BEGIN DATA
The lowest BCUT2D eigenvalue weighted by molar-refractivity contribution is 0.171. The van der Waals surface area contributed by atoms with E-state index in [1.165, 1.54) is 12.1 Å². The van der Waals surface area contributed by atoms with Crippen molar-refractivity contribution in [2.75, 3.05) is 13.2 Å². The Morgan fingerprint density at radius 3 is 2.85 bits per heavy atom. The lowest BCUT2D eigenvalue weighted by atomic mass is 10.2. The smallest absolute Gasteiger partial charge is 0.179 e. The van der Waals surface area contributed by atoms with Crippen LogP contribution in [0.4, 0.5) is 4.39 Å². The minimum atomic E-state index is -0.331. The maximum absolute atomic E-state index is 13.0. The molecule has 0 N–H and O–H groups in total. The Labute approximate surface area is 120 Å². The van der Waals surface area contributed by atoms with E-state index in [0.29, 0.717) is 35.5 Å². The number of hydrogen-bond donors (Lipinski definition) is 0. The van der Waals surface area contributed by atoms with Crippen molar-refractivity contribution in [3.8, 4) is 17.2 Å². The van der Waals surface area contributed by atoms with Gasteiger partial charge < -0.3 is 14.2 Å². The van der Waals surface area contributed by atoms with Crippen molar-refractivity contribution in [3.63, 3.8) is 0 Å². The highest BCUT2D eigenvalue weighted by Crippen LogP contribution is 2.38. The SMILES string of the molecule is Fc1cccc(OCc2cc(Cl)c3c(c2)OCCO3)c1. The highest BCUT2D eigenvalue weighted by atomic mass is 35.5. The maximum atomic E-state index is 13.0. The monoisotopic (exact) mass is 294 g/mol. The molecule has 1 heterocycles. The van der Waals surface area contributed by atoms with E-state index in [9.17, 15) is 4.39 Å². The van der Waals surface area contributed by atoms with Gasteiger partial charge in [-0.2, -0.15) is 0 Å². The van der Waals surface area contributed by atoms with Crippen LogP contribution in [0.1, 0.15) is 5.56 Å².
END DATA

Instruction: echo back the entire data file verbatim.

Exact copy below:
The lowest BCUT2D eigenvalue weighted by molar-refractivity contribution is 0.171. The van der Waals surface area contributed by atoms with E-state index in [1.165, 1.54) is 12.1 Å². The van der Waals surface area contributed by atoms with Crippen molar-refractivity contribution in [2.75, 3.05) is 13.2 Å². The Morgan fingerprint density at radius 3 is 2.85 bits per heavy atom. The lowest BCUT2D eigenvalue weighted by atomic mass is 10.2. The smallest absolute Gasteiger partial charge is 0.179 e. The van der Waals surface area contributed by atoms with Crippen LogP contribution in [0.4, 0.5) is 4.39 Å². The minimum atomic E-state index is -0.331. The maximum absolute atomic E-state index is 13.0. The molecule has 0 N–H and O–H groups in total. The Labute approximate surface area is 120 Å². The van der Waals surface area contributed by atoms with E-state index in [0.29, 0.717) is 35.5 Å². The number of hydrogen-bond donors (Lipinski definition) is 0. The van der Waals surface area contributed by atoms with Crippen molar-refractivity contribution in [3.8, 4) is 17.2 Å². The van der Waals surface area contributed by atoms with Gasteiger partial charge < -0.3 is 14.2 Å². The van der Waals surface area contributed by atoms with Crippen molar-refractivity contribution in [3.63, 3.8) is 0 Å². The highest BCUT2D eigenvalue weighted by Crippen LogP contribution is 2.38. The SMILES string of the molecule is Fc1cccc(OCc2cc(Cl)c3c(c2)OCCO3)c1. The highest BCUT2D eigenvalue weighted by atomic mass is 35.5. The maximum atomic E-state index is 13.0. The monoisotopic (exact) mass is 294 g/mol. The molecule has 1 heterocycles. The van der Waals surface area contributed by atoms with E-state index in [9.17, 15) is 4.39 Å². The van der Waals surface area contributed by atoms with Gasteiger partial charge in [-0.2, -0.15) is 0 Å². The van der Waals surface area contributed by atoms with Crippen LogP contribution in [0.1, 0.15) is 5.56 Å².